Thursday nights died here a long time ago, with the closure of Student’s favourite pub The Phoenix (£1.25 singles are you messing) earlier this year it’s been a void we’ve all had to fill somehow. After this, Thursdays became dead mans land and began to turn into just another week night, thus provoking the creation of “Fox & Bass” at the Fox and Goose pub on Cable Street. Started by Tom Ford in 2013, each event promises a night of local talent, cheap drinks and £2 entry. You can wear a pair of trainers and get hammered for a tenner, spending night listening to decent music - it’s a win win for everyone to be perfectly honest. The most recent event being a House and Techno special, it’s self explanatory why this night in particular is so popular with locals, promising £1 shots and £2.50 doubles. Regular DJs include Deeper’s Andy Cunningham, Tom Yates, Louis Ball and Danny Davies.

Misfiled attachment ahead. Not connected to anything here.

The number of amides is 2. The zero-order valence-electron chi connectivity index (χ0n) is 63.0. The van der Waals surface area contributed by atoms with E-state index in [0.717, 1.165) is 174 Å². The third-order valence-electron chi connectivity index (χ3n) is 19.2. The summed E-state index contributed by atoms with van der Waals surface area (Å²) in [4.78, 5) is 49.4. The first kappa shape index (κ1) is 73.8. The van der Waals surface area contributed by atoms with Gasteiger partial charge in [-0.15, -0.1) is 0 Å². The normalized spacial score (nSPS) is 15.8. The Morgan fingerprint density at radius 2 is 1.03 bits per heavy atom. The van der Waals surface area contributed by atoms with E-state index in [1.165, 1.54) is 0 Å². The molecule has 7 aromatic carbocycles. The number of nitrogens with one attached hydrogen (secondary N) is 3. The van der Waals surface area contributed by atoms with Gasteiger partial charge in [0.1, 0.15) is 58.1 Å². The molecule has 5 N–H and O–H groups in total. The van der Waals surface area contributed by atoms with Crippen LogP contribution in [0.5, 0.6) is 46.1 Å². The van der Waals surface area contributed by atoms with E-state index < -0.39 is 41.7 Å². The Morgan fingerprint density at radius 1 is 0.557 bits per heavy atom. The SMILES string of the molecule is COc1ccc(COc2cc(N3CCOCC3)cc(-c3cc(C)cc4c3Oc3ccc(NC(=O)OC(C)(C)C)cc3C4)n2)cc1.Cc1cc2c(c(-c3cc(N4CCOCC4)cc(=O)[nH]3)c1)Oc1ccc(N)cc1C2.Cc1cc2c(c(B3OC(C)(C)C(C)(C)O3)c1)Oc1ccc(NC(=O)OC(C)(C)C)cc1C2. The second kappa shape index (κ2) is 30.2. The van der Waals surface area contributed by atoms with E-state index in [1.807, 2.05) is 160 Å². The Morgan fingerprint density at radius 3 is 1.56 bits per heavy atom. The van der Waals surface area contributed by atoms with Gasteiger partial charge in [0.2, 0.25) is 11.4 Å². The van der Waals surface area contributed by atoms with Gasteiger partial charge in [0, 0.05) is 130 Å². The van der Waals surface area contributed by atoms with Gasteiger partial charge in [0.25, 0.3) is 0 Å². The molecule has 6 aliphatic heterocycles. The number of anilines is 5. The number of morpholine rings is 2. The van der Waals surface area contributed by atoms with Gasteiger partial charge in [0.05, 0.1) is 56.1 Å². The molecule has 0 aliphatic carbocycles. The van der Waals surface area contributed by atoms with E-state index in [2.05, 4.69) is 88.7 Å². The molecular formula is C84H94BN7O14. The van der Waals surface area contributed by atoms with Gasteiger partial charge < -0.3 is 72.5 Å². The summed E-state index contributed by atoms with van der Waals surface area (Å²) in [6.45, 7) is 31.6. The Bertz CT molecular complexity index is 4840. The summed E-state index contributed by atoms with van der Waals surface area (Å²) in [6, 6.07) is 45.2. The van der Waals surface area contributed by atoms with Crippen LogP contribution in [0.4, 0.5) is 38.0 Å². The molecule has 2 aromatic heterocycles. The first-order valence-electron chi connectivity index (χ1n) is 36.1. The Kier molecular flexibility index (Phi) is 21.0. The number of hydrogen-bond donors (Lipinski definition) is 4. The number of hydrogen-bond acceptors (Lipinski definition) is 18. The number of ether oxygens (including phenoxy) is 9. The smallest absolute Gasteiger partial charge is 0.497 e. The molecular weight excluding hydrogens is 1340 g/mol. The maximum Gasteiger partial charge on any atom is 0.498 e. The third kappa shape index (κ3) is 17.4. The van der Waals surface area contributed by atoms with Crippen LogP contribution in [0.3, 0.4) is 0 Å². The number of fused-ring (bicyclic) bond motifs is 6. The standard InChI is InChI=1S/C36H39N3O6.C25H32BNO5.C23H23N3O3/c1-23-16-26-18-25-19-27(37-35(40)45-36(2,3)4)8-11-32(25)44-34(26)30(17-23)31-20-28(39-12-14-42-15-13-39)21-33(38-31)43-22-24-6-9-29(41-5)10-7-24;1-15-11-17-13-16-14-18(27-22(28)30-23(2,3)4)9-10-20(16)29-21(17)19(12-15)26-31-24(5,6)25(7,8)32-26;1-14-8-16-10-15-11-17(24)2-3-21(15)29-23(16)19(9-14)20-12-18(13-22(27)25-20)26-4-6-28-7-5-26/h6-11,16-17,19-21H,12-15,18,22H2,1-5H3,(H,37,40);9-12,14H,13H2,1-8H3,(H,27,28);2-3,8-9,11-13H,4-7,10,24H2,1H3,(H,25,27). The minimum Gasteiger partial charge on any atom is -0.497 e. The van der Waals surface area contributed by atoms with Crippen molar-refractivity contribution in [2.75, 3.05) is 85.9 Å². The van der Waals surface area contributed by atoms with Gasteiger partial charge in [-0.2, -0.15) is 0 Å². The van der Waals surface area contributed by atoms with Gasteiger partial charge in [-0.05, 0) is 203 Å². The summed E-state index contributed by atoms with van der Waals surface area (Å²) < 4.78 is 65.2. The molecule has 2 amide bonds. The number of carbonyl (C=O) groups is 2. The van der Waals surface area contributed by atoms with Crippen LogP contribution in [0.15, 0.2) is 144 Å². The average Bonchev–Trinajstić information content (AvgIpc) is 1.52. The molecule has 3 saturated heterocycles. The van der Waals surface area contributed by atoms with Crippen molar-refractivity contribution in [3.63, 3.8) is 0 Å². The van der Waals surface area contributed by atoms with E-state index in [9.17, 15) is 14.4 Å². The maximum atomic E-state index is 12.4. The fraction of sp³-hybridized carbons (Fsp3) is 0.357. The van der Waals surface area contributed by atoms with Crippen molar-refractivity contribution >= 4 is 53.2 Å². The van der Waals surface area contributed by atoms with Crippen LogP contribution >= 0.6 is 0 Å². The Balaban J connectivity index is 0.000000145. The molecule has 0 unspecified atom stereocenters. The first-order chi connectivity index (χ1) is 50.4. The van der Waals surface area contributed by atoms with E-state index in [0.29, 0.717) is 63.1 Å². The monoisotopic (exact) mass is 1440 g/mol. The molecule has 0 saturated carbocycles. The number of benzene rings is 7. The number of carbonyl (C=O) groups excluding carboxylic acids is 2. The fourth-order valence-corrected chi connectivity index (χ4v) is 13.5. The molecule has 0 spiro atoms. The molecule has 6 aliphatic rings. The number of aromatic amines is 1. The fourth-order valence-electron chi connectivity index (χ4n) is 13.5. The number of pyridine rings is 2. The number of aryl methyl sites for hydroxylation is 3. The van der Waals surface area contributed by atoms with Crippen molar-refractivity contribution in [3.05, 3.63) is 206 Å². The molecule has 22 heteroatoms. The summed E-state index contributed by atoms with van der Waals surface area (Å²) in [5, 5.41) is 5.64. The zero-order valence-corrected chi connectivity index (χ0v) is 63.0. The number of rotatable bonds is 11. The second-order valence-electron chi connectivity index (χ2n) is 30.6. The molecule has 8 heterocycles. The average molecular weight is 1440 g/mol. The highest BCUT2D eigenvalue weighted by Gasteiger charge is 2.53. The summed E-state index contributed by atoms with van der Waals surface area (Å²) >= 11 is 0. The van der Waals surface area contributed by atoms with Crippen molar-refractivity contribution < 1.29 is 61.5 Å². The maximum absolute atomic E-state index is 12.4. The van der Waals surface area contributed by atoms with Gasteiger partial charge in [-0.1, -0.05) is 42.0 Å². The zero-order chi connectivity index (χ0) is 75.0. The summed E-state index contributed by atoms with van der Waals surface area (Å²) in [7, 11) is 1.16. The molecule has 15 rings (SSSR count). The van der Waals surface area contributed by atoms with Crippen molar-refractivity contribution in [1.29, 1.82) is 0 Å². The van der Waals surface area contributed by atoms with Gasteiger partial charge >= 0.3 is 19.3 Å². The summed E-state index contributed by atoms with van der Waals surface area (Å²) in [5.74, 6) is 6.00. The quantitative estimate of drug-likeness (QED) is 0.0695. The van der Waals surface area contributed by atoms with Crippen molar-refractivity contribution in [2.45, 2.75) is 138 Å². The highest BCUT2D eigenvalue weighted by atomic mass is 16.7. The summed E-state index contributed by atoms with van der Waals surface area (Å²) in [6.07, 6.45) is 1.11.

Easter Sunday is set to be very promising, with the debut of an 11 hour day and night party; Macooza. Kicking things off at 6pm, expect disco and house with a BBQ on the terrace. There’s also rumour of a tequila slushy machine but that might just be my imagination getting ahead of me. The event will run through til 5am, fuelled by a VOID soundsystem. On the lineup is Purp & Soul’s Jay Murt, also one half of Butler & Murt with star of 2013 Josh Butler, LDMS founders Assheton (Critrica Records) and Joe Middleton, Steve Froggatt (Nightchild/Recovery-Tech), Josef Lawler, Martyn Day, Hannah Pinnington, Dean Porter and of course, the Deeper DJs. £3 entry with your name on the Facebook wall, if anybody ever wants to tell me that Southport is shit and boring; that’s on average 27p an hour for a VOID marathon rave on a Sunday night.


Boddika at the Bugged Out Weekender in Ainsdale last month.